According to the in-house lawyers of America’s biggest companies, the court system is making things easier for them. The U.S. Chamber of Commerce’s Institute for Legal Reform (ILR), a lobbying group that represents the legal interests of businesses, asked attorneys working for major corporations to describe how fair the corporate legal systems are in each of the 50 states. Nearly 50% responded that court systems were favorable and reasonable, up from 44% in 2010.
The survey asked the general counsels of companies with revenues of $100 million or more to grade each state on 10 key areas of legal fairness in the court system. This included how the state treated class-action suits, damages that were awarded to plaintiffs and judges’ fairness or competence. Respondents were only allowed to grade states with which they were at least somewhat familiar. The overall scores nationwide have improved substantially in the past 10 years, but businesses still perceive many states as being extremely unfair and unreasonable toward corporations. These are the 10 states that companies rated as the least fair.
While the survey attempts to rank the overall fairness of the legal climate in each state, some believe the survey only identifies the states’ with legal systems that benefit corporations the most. “This is purely from the perspective of big business,” says J. G. Preston, press secretary for the Consumer Attorneys for California, whose members represent plaintiffs in civil cases against companies. “We don’t think it’s any way to evaluate the civil justice system. I say it’s like asking the players what they think of the referees.”
A review of the rankings shows that states with legal climates that are perceived as unreasonable for businesses tend to do poorly in everything they are evaluated in. The three worst states scored among the worst 10 in each of the categories the group measured.
Respondents were asked to rate the five districts nationwide they viewed as the worst for overall fairness. The places most commonly referenced were located in states that also scored poorly overall. Chicago/Cook County, Ill. was mentioned a survey-high 17% of the time, followed by Los Angeles, Calif. at 16%.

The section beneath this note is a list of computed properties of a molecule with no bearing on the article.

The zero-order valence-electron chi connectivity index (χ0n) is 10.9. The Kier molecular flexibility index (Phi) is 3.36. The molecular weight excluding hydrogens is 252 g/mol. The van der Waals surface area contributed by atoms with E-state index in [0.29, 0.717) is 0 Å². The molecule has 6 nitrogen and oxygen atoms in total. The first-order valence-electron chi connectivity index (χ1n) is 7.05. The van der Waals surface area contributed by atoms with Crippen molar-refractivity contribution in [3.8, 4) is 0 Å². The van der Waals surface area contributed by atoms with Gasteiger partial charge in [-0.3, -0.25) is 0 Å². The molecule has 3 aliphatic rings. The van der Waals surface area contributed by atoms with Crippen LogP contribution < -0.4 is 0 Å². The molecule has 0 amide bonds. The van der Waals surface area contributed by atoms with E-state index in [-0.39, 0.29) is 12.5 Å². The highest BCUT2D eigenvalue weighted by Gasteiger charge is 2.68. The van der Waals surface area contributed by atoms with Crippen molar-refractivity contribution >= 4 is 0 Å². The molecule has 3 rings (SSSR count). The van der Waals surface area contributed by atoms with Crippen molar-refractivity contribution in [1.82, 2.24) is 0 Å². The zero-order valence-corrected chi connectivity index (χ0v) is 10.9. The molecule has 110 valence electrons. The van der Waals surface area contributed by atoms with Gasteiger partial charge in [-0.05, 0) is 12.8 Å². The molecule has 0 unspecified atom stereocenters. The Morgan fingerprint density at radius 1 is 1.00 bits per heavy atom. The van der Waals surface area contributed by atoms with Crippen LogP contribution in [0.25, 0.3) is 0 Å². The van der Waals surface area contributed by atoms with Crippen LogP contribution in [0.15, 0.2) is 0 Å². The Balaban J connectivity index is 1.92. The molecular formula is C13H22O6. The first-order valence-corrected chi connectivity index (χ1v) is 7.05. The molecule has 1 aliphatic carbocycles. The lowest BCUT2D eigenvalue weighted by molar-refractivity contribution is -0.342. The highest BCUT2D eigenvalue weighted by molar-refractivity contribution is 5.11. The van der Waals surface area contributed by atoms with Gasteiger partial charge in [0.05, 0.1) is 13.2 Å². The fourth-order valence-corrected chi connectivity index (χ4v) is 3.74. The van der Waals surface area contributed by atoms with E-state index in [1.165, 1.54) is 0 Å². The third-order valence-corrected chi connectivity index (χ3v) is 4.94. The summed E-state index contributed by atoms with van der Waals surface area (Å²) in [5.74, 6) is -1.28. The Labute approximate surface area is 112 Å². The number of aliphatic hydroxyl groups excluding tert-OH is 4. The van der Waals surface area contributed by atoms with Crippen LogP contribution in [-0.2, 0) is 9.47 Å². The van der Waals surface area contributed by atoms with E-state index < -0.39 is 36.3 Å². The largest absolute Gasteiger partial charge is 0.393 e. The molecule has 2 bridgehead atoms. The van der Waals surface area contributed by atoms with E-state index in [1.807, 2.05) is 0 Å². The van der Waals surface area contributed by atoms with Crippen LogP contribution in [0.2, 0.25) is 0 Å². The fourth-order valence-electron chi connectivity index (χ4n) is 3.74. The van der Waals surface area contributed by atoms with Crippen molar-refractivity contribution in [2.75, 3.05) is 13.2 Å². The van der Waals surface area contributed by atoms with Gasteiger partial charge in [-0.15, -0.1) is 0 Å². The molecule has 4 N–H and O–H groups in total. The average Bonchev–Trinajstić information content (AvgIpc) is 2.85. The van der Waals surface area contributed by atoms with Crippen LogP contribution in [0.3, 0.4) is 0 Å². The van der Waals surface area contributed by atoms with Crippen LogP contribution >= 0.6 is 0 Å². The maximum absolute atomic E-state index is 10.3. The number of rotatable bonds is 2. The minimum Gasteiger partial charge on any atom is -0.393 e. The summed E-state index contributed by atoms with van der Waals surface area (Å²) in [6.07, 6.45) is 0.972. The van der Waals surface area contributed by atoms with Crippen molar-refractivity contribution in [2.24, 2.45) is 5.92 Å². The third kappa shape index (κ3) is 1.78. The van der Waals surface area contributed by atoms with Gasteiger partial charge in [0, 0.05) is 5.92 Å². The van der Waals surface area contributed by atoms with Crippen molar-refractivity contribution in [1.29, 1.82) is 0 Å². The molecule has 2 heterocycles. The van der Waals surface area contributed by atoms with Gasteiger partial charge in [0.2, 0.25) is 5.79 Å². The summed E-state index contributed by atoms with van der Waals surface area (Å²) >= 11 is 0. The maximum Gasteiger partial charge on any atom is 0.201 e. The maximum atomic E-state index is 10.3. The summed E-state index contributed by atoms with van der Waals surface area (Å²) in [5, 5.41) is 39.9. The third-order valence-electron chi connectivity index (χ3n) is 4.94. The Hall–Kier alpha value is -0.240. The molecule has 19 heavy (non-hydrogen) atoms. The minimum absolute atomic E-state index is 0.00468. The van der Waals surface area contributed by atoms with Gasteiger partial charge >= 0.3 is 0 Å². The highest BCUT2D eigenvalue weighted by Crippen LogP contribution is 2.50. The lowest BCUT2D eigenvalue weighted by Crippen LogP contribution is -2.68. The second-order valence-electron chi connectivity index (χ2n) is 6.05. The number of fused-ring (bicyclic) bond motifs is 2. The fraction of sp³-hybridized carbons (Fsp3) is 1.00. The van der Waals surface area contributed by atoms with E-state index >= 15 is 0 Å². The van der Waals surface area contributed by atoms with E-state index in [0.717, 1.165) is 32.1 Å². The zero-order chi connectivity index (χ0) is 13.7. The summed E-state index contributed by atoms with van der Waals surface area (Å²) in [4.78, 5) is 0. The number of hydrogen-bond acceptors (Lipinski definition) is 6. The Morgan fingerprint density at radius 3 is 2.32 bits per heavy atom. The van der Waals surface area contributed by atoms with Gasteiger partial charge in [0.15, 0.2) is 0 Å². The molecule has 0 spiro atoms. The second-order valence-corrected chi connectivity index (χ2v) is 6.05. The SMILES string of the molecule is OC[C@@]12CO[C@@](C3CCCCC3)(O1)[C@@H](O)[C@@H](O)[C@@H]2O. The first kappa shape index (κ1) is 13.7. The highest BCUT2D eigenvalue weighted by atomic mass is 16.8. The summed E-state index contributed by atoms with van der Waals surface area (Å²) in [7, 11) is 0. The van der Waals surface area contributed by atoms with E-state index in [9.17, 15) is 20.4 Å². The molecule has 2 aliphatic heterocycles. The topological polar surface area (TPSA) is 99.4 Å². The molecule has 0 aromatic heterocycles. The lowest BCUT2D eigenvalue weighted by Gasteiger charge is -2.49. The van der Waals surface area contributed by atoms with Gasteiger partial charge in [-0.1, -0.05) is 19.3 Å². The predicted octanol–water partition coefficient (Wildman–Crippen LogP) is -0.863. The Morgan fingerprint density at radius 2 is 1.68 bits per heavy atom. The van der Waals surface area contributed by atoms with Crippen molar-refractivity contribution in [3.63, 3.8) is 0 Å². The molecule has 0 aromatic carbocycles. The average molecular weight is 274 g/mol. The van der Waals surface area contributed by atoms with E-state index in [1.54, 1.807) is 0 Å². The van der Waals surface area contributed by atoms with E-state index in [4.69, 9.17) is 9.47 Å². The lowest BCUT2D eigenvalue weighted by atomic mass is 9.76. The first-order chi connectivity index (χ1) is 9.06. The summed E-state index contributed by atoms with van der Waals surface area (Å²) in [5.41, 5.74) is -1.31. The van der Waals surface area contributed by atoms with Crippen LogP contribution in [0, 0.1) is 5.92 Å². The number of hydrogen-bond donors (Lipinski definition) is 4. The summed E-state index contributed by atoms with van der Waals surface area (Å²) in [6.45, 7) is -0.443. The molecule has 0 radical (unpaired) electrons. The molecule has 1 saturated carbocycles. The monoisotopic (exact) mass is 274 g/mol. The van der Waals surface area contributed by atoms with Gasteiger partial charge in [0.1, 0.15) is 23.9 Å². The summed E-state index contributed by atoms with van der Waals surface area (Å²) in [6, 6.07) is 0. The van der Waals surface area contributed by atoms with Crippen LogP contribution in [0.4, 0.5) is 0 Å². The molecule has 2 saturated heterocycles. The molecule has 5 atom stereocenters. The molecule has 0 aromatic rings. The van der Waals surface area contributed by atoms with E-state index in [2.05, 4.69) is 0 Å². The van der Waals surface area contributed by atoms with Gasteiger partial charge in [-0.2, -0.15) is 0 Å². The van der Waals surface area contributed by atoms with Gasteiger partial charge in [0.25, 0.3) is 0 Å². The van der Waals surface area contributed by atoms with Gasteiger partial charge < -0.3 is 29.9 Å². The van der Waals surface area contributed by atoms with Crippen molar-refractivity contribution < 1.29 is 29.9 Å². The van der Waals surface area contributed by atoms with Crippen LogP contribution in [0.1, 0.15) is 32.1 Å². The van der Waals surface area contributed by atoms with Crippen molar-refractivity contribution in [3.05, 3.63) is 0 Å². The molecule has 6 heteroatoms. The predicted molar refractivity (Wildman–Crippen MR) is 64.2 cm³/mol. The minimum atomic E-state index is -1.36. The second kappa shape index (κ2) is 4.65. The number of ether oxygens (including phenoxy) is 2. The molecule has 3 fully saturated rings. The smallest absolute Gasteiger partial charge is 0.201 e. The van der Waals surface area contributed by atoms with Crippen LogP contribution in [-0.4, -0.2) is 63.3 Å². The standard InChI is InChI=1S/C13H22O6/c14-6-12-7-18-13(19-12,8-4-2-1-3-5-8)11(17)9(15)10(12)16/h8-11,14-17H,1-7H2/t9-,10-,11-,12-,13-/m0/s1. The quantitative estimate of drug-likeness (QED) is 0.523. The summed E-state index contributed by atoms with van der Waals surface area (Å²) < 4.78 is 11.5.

Michael Lepage, spokesman for the Institute for Legal Reform — the group that conducted the study — said while all of the areas evaluated for fairness are important, some are bigger issues for American corporations than others. In particular, the practice of “venue shopping,” or “forum shopping” by plaintiffs looking for the best jurisdiction to file suits was a problem in these 10 states.
In many cases, the group states, people will choose locations where they believe they are most likely to win trials and be awarded the most damages. In Philadelphia, Pa., for example, 47% of all the asbestos cases tried in the area were from out-of-state, and more than 80% of all pharmaceutical cases were from out of state. Other states with similarly high proportions of out-of-state suits include Texas and Illinois.
In addition to making class-action lawsuits easier to bring, Lepage indicated that jurisdictions in some states, like California and Florida, award much larger jury awards than others. In West Virginia, the state rated by respondents as the least fair for awarding damages to plaintiffs, the debate was reignited last year after a judge awarded more than $90 million to a resident whose mother died of dehydration in a nursing home.
Not surprisingly, the states that are often viewed as exceptionally favorable to business were rated very well in some of these key areas. Delaware, for example, which has ranked number one every year the study was conducted, received the best scores of any state for venue requirements, strict requirements on the admissibility of scientific evidence and impartial judges.